HERSHEY - The group hug lasted a good half-minute, if not longer.

Participating aside from coach Brian Fluck were skill-position members of West Catholic High's now-devastated football team.

Most players already had begun the long walk from the locker room to the north end of Hersheypark Stadium on Saturday afternoon, past a smattering of still-adoring fans, where a tour bus was prepared to make the return trip to Philly.

Quarterback Curtis Drake, halfbacks Rob Hollomon and Raymond Maples, fullback Juan Rozier, receivers Haleem "P-Nut" Hayward and Eric Young . . . They remained behind in the locker room, sharing their pain. All were crying. Some quite intensely.

In the midst of the hug, Fluck said simply, "I love you guys. Nothing will change that. I love you all."

Enjoy the Show . . . Share the Sorrow.

West lost to Wilmington, which is about halfway between Pittsburgh and Erie, 35-34, in two overtimes, in the PIAA Class AA state final.

After a season of slapping around almost all of their opponents, the Burrs had been rocked, stunned, shocked . . . and most of all deflated.

Out by the bus, Hayward said, "This takes a big part away from our season. From three-a-days in the summer, everything we did was designed to get us here and win the state.

"This is having a major effect on the seniors. This was our first and only chance to win a state championship [in the Catholic League's first year of participation]."

Hayward, at defensive back, contributed an interception, raising his career total to 12. He also served at slotback on the game's final play.

After Maples ran 2 yards for a touchdown in the second OT, drawing West within one, Fluck, aware that the Greyhounds had been coming closer and closer to blocking Tim Carroll's PATs, went for the win.

"Purely my decision," he said. "I just felt it was time . . . 'Let's put the ball in our best player's hands. Let's end it.' ''

Drake took the snap, came away from center to his right, then peeled back to his left. He broke for the goal line at the left hash mark. One defender got him at the ankles and sent him into a semiflip. Another met him mid-air and pushed him turfward.

There was momentary excitement among the Burrs and their fans. Drake did get into the end zone! But as TV replays showed, he did so on a bounce.

It was the third time Drake experienced such just-short frustration.

As the first half ended, West had the ball at the 3. While spinning away from center, Drake bumped into Hollomon and was dropped at the 2 as the clock hit 0:00. The Burrs left a timeout on the table. Fluck said later the situation had been "bungled."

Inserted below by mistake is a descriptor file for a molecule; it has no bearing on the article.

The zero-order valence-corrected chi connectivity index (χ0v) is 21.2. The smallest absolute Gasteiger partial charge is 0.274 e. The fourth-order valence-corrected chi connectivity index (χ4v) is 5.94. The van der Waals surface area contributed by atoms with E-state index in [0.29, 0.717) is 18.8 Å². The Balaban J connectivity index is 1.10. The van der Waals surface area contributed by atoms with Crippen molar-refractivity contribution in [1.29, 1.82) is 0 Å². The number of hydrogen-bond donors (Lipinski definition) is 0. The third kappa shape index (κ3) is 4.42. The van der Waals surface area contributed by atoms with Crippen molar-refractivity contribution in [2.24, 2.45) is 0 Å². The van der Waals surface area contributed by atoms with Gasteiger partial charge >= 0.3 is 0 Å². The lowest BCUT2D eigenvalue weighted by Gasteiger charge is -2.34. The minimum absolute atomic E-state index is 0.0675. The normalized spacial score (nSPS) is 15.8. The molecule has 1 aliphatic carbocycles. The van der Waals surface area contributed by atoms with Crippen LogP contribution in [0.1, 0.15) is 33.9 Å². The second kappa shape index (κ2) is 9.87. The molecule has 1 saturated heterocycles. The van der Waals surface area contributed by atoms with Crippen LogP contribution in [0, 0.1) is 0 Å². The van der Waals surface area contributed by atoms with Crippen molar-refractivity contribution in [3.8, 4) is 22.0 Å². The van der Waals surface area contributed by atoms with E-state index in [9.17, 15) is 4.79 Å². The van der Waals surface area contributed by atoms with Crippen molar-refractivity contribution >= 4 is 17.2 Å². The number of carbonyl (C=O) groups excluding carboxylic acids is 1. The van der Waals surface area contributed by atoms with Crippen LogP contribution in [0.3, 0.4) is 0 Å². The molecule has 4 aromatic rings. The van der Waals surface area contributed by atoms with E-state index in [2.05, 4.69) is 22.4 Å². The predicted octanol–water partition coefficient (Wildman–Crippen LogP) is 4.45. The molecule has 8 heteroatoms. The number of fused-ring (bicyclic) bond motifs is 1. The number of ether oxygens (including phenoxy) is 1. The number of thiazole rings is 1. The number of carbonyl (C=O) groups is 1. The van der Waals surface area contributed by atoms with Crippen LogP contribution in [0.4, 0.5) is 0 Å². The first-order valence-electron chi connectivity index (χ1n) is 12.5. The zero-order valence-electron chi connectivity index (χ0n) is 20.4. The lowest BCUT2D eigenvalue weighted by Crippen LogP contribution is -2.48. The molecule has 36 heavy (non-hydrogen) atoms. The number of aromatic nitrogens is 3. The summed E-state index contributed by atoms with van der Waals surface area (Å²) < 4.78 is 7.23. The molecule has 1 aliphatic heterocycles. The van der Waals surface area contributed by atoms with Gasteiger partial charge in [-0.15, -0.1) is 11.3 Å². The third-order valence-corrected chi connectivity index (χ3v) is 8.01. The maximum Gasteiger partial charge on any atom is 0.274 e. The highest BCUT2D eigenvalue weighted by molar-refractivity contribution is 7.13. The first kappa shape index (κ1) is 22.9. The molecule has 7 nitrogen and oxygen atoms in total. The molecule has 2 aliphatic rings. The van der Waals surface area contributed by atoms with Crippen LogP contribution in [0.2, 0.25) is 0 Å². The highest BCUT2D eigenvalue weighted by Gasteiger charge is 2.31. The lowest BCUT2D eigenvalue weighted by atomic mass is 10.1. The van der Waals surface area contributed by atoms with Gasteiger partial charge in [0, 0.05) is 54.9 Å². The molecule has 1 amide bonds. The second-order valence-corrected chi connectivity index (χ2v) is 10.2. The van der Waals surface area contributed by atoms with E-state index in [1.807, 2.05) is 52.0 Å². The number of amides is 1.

As regulation wound down, Drake hit Young for 41 yards and Hollomon ripped off a 23-yard dash to the 7. The refs even helped, as an offside call put the ball at the 3.

Four straight runs couldn't get it done. On a fourth-down sneak, Drake was held to no gain from the 1.

How did all of this happen? How did the Burrs (14-2), who finished with the far-and-away city record for points in a season (775), not conclude their season with yet another frolic?

Aside from the missed golden opportunities to end the first and second halves, there were also three turnovers and they combined to negate the effect of 460 yards in total offense; Maples (19-177, three touchdowns), Drake (16-112, one) and Hollomon (14-102, one, a city-record 36th TD) all topped 100 yards in rushing.

"I didn't think we were overconfident," Fluck said. "Maybe there was some nervousness.

"All the things we usually do right . . . didn't happen today."

No one could have second-guessed the effort. Limping noticeably, junior center Jake Zuzek returned to action after spraining his left ankle early in the fourth quarter.

"I feel bad for the seniors," he said. "I have a next year. They don't. I wanted to win it for them.

"This won't hit me until later, until I actually realize that we lost."

Hayward could have helped him with that. He already knew. And there was nearby evidence.

Outside the bus, Drake was sitting on the edge of the luggage compartment, sharing yet another cry and hug with a leaning-over Rozier. Hollomon was walking around the parking lot, expressing his agony/frustration as assistants tried to comfort him.

Hayward soaked in the scene.

"We fell short," he said, slightly raising his voice to be heard over the bus' idling engine. "One game short."

It would be a long ride back to Philly. *